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Olympia Dukakis: Role in A.C.T.'s <i>Elektra</i> Is Downright Riveting

Olympia Dukakis returns to San Francisco in ACT's ambitious production of Sophocles'. The show chronicles the seemingly inescapable depths into which its lead character plunges as she grapples with love and revenge.
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Most San Franciscans revere Olympia Dukakis for her role as the spirited Anna Madrigal in Tales of the City, the award-winning PBS mini-series based on Armistead Maupin's acclaimed book, which chronicled the lives of a quirky posse living in the city. So, whenever Dukakis returns to the Bay Area, which she does in A.C.T.'s ambitious production of Sophocles' Elektra, she's typically welcomed with arms wide open.

The Greek tragedy, directed by A.C.T.'s resilient Carey Perloff after a successful run in L.A., plays through Nov. 18, and finds the Oscar-winning actress (Moonstruck) unleashing a fiery feast of raw emotions playing The Chorus. Let' be clear: Not a chorus member, but the chorus. The show chronicles the seemingly inescapable depths into which its lead character, Elektra, plunges as she grapples with love and revenge and back again. Dukakis is on hand doing what the chorus does best -- commenting on the action taking place. It doesn't hurt to have composer David Lang on board here, who nabbed a Pulitzer for The Little Match Girl Passion four years ago.

But for Dukakis, who has won praise in numerous roles -- from Steel Magnolias to Skakespeare's The Tempest on stage is, at 81, still wonderfully sharp and dedicated to the acting experience. She says she appreciates Elektra's riveting intensity and the vast range of emotions it allows her to express.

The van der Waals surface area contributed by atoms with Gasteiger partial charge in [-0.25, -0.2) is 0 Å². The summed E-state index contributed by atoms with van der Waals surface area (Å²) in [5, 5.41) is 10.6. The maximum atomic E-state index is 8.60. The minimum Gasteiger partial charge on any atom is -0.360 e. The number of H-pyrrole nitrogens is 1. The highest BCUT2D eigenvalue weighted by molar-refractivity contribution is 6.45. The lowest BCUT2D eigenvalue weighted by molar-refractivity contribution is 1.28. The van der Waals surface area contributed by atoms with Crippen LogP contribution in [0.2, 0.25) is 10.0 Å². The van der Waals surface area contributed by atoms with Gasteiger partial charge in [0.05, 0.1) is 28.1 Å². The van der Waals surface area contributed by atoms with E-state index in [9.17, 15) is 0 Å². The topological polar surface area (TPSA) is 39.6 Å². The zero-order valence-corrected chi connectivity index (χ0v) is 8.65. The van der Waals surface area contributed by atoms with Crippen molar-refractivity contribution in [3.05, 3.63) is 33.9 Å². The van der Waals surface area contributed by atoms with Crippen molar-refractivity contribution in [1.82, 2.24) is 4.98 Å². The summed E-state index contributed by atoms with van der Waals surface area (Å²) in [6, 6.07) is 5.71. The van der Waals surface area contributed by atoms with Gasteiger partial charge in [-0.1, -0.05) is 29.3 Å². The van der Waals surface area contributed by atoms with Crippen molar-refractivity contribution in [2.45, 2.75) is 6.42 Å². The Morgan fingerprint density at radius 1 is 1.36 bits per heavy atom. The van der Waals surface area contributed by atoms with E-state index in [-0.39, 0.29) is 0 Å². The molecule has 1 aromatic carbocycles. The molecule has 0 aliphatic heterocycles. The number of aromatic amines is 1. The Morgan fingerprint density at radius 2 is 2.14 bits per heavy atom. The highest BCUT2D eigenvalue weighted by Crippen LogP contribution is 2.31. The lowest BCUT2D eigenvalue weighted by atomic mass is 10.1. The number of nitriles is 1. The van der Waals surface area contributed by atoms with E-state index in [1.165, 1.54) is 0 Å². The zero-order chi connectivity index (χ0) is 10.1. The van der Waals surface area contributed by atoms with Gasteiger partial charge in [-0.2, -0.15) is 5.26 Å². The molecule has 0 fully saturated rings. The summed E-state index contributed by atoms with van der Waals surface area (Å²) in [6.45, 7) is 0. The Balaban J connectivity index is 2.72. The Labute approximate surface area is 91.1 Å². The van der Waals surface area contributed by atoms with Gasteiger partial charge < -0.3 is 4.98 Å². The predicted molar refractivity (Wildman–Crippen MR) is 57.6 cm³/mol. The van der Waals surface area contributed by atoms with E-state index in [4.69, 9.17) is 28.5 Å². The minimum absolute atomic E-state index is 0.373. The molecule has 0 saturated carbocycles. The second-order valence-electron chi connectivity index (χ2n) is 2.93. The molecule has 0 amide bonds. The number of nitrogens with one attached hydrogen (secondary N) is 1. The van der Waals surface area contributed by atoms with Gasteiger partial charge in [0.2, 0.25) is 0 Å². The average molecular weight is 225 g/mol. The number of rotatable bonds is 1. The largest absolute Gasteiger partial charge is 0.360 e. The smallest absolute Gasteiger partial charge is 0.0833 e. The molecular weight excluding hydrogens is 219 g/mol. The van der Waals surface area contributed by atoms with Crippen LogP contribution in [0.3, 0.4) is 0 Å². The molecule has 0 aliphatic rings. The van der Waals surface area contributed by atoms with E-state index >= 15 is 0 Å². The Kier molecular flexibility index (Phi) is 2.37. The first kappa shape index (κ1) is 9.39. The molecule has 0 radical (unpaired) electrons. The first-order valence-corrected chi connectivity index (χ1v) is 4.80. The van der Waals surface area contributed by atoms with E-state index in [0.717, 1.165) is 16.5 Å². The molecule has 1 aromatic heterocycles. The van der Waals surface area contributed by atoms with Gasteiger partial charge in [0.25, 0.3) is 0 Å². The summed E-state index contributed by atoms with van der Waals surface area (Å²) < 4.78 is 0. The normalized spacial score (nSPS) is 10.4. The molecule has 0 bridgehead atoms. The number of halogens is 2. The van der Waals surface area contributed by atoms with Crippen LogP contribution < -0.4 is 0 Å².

Actually, during a recent phone interview, Dukakis can't help but notice the ripple effects the production may be causing.

"Right now, I am sitting in car and looking at this guy, who is looking at a poster of 'Elektra' -- of me with the wildest look on my face," she muses. "And I keep thinking, what the hell does he think of that crazy-ass woman on that poster, her face twisted in rage, her hand gnarled in fury? I mean, what is he thinking?"

She laughs. "He's staring at that poster. Okay, now he took a breath and walked away. Maybe he'll come to the show."

Is there any doubt?

And the conversation goes on ...


Photo: Joanna Tzetzoumis

Q: What do you love most about this role?

A: What I love most about it is the political aspect of it; the grappling with justice and how justice is so difficult in a democracy. And how it's manipulated. And, what constitutes justice for one person is blood vengeance for another. That dilemma; that dialogue is very current, and worth engaging in.

I read that you particularly enjoyed the writing in this.

The translation/adaptation is by Timberlake Wertenbaker, and she has made the chorus, instead of eight to 10 people, one voice; the voice of the populace as they deal with switches in power and the power struggles around them. This particular character, which actually has no name, is just called The Chorus, and she speaks a great deal to the audience. I really like that direct address.

So, how is that for you... morphing into that role and all of that? That sounds intense.

It is intense. The whole play is intense. It's an intense experience. If you're really looking for something that is going to engage you and address the situations that we all dabble with and are confounded by, outraged by, defeated by, excited by, then this is the play to come and see. No question about it. It's very timely.

You do seem to choose really exquisite roles, which is probably a conscious choice. They are roles that seem...

Challenging. Yes.

You like that -- to be challenged?

Yes. I mean, if it doesn't scare you, what's the point in doing it? [Laughs]. It's got to really shake you, right?

I find that with some writing. I may resist a certain topic, but then if I lean into it, then there is something really magical that can take place.